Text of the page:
Most parents of school-aged children are familiar with the concept of the “summer slide.” When students spend a couple months away from school their progress tends to not only stop, but actually slide backwards, if the student does not engage in learning activities during that time. Parents may realize the importance of summer reading but convincing your kids of that importance is entirely different. As a school librarian and mom I have become a master at “thinking outside the book” to get kids to read. Check out these unique ideas to ditch the summer slide.
E-Readers and E-Books. Even the most reluctant readers are intrigued with the idea of e-books and e-readers. Consider purchasing an e-reader to encourage your child to continue reading over the summer months. Basic models run around $79 these days and many classic children’s books can be downloaded for free. Several public libraries also lend thousands of e-books, including the most popular titles, completely free of charge. Some libraries even lend the e-readers themselves. A new technology tool might be just the bait needed to get your child to participate in some old-fashioned summer reading.
Magazines. Non-fiction reading is still reading so don’t forget about informational texts as well as literature during the summer months. Consider subscribing to a magazine or two for your child. Child-focused magazines such as American Girl, Boys’ Life, Sports Illustrated Kids, Big Backyard, National Geographic Kids, Zoobooks, and Owl will excite your kids. You may find them reading their magazines cover to cover again and again. Every kid likes to get mail so a magazine subscription may be just what your young reader needs to keep reading even when school isn’t in session.
Audio Books and Playaways. Sure, reading actual print is important for building reading skills as well as cognitive skills. Listening to books, however, also stimulates cognition as students build listening skills and comprehension skills. Audio books on CDs are great for listening to in the car on all those summer road trips, as well as downloadable audio books played through an iPod. Many libraries lend tiny devices called Playaways. Playaways are like tiny MP3 players with headphone ports that contain a single audio book. Playaways mostly contain hot titles that will entice your child. If you kid gets car sick, audio books are an awesome alternative to reading in the car. And depending on which books you choose, the whole family might be ready to listen to the story.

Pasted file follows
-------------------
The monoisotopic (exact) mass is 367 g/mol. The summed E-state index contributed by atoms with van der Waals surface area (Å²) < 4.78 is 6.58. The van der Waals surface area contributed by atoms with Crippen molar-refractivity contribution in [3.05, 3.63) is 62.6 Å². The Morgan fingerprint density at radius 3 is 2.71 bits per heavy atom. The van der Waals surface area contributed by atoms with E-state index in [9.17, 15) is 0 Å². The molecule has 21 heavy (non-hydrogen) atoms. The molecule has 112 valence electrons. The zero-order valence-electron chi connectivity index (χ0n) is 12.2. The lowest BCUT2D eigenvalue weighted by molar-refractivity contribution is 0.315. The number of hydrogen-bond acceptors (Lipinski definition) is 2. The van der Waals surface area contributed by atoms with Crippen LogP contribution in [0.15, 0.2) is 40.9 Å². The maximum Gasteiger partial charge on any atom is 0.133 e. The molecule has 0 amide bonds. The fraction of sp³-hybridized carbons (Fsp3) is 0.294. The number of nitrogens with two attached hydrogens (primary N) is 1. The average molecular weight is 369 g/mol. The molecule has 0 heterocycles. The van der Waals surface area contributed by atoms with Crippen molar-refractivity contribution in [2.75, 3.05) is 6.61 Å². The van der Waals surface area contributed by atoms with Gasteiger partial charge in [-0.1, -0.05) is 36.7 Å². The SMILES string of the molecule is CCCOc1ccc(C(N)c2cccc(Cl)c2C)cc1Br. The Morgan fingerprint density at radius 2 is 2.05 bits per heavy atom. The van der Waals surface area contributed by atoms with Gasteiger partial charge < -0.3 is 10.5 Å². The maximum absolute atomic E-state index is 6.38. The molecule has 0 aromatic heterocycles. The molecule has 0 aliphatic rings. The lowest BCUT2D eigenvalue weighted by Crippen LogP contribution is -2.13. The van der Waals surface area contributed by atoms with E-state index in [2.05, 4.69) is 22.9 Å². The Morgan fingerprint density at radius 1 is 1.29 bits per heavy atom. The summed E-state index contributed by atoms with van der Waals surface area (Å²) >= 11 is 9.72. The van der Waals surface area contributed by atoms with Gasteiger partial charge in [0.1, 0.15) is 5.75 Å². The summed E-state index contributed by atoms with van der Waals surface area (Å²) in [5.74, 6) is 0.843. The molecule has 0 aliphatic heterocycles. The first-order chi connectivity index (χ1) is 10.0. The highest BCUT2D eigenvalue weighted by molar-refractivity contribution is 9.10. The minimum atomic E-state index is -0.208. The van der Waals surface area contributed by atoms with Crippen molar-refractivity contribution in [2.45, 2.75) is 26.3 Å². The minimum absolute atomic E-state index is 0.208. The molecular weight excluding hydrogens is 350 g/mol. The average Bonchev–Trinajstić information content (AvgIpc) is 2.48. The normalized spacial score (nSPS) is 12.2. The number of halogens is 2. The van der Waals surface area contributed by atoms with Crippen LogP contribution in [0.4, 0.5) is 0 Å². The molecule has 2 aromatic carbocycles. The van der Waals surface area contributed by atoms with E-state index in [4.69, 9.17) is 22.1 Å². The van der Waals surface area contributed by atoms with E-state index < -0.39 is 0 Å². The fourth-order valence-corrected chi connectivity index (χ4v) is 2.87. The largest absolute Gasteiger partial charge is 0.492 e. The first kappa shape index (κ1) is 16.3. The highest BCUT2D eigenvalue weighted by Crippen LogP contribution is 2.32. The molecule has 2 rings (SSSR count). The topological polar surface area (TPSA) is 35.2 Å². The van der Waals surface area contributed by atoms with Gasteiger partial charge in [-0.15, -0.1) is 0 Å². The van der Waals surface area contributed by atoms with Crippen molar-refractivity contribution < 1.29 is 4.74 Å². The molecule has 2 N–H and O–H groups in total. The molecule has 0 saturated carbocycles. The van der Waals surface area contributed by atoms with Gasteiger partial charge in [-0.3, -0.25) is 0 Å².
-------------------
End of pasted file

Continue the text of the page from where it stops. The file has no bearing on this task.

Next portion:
Comic Books and Graphic Novels. If your child really isn’t interested in reading this summer consider introducing him or her to some comic books or graphic novels. The unique format of these books (yes, they are still books!) entices many young readers. Being able to decipher the text and pictures together to form the story is great for building a child’s brain. Consider checking out a comic book subscription or hit up your local bookstore for some graphic novels (Bone and Babymouse are two popular elementary series). Don’t count comic books out of your push for summer reading material, but be prepared to do some heavy duty previewing as many comics and graphic novels are too mature for young readers.
Online Reading and Apps. If you own a tablet such as an iPad or Kindle Fire, check out some of the great apps available that allow children to read books, be read to, or listen to stories. On your PC consider such sites at Tumblebooks and Scholastic’s Storia where you can watch and read books on a variety of levels. Sometimes just having a screen to look at, instead of a paper book, will get your kids reading.
Summer reading is oh-so-important particularly for elementary aged-learners. Use these ideas to keep your children happily reading all summer long. If you spin it the right way, your kids may never even notice they’re participating in summer reading.